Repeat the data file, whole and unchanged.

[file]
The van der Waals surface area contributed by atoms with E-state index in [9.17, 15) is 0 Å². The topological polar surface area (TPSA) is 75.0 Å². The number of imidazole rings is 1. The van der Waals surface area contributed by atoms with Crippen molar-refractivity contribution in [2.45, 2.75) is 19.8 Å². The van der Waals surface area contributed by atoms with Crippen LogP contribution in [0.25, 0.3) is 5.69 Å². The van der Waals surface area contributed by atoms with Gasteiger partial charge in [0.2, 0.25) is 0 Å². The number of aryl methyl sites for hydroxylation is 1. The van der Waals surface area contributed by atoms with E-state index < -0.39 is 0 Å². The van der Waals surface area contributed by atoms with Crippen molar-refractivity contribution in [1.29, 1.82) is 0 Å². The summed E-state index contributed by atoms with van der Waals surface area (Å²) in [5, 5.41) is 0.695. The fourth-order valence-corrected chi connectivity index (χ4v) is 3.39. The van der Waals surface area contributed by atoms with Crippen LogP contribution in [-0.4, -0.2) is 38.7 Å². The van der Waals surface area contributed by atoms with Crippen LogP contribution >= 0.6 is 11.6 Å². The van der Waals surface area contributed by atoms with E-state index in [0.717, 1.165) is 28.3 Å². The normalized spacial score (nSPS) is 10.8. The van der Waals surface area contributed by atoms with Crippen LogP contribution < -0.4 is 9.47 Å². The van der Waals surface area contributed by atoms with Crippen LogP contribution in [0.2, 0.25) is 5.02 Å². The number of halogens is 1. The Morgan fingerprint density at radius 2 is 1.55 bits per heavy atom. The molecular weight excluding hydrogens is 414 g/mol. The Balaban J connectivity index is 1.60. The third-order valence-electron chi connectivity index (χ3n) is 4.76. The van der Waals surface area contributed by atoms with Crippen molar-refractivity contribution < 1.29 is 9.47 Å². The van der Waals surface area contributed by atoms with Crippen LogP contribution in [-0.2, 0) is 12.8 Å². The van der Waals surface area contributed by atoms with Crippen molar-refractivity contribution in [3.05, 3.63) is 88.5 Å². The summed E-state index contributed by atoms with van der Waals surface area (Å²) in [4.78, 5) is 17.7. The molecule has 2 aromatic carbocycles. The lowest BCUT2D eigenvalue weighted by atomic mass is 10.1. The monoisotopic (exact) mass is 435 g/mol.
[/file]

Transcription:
The van der Waals surface area contributed by atoms with E-state index in [9.17, 15) is 0 Å². The topological polar surface area (TPSA) is 75.0 Å². The number of imidazole rings is 1. The van der Waals surface area contributed by atoms with Crippen molar-refractivity contribution in [2.45, 2.75) is 19.8 Å². The van der Waals surface area contributed by atoms with Crippen LogP contribution in [0.25, 0.3) is 5.69 Å². The van der Waals surface area contributed by atoms with Gasteiger partial charge in [0.2, 0.25) is 0 Å². The number of aryl methyl sites for hydroxylation is 1. The van der Waals surface area contributed by atoms with E-state index < -0.39 is 0 Å². The van der Waals surface area contributed by atoms with Crippen molar-refractivity contribution in [1.29, 1.82) is 0 Å². The summed E-state index contributed by atoms with van der Waals surface area (Å²) in [5, 5.41) is 0.695. The fourth-order valence-corrected chi connectivity index (χ4v) is 3.39. The van der Waals surface area contributed by atoms with Crippen LogP contribution in [-0.4, -0.2) is 38.7 Å². The van der Waals surface area contributed by atoms with Crippen LogP contribution >= 0.6 is 11.6 Å². The van der Waals surface area contributed by atoms with E-state index in [0.717, 1.165) is 28.3 Å². The normalized spacial score (nSPS) is 10.8. The van der Waals surface area contributed by atoms with Crippen LogP contribution < -0.4 is 9.47 Å². The van der Waals surface area contributed by atoms with Crippen LogP contribution in [0.2, 0.25) is 5.02 Å². The number of halogens is 1. The Morgan fingerprint density at radius 2 is 1.55 bits per heavy atom. The molecular weight excluding hydrogens is 414 g/mol. The Balaban J connectivity index is 1.60. The third-order valence-electron chi connectivity index (χ3n) is 4.76. The van der Waals surface area contributed by atoms with Crippen molar-refractivity contribution < 1.29 is 9.47 Å². The van der Waals surface area contributed by atoms with Crippen LogP contribution in [-0.2, 0) is 12.8 Å². The van der Waals surface area contributed by atoms with Crippen molar-refractivity contribution in [3.05, 3.63) is 88.5 Å². The summed E-state index contributed by atoms with van der Waals surface area (Å²) in [4.78, 5) is 17.7. The molecule has 2 aromatic carbocycles. The lowest BCUT2D eigenvalue weighted by atomic mass is 10.1. The monoisotopic (exact) mass is 435 g/mol.